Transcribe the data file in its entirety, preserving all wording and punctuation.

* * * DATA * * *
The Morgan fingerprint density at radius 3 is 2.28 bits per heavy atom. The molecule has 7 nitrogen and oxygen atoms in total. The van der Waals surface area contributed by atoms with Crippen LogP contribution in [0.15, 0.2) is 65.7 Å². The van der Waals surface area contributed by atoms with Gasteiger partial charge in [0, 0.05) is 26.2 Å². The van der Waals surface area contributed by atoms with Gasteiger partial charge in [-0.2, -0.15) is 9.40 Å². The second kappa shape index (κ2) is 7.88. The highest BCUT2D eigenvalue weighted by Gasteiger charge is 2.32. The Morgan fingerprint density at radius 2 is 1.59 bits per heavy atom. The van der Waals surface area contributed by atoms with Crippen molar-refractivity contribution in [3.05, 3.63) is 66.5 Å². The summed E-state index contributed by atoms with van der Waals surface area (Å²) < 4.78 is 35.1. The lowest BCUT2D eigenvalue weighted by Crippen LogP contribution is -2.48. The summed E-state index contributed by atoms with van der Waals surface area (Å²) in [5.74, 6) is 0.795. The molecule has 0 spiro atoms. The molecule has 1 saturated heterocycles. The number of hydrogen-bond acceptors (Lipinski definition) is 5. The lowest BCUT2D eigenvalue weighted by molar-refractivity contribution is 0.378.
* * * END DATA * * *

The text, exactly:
The Morgan fingerprint density at radius 3 is 2.28 bits per heavy atom. The molecule has 7 nitrogen and oxygen atoms in total. The van der Waals surface area contributed by atoms with Crippen LogP contribution in [0.15, 0.2) is 65.7 Å². The van der Waals surface area contributed by atoms with Gasteiger partial charge in [0, 0.05) is 26.2 Å². The van der Waals surface area contributed by atoms with Gasteiger partial charge in [-0.2, -0.15) is 9.40 Å². The second kappa shape index (κ2) is 7.88. The highest BCUT2D eigenvalue weighted by Gasteiger charge is 2.32. The Morgan fingerprint density at radius 2 is 1.59 bits per heavy atom. The van der Waals surface area contributed by atoms with Crippen molar-refractivity contribution in [3.05, 3.63) is 66.5 Å². The summed E-state index contributed by atoms with van der Waals surface area (Å²) < 4.78 is 35.1. The lowest BCUT2D eigenvalue weighted by Crippen LogP contribution is -2.48. The summed E-state index contributed by atoms with van der Waals surface area (Å²) in [5.74, 6) is 0.795. The molecule has 0 spiro atoms. The molecule has 1 saturated heterocycles. The number of hydrogen-bond acceptors (Lipinski definition) is 5. The lowest BCUT2D eigenvalue weighted by molar-refractivity contribution is 0.378.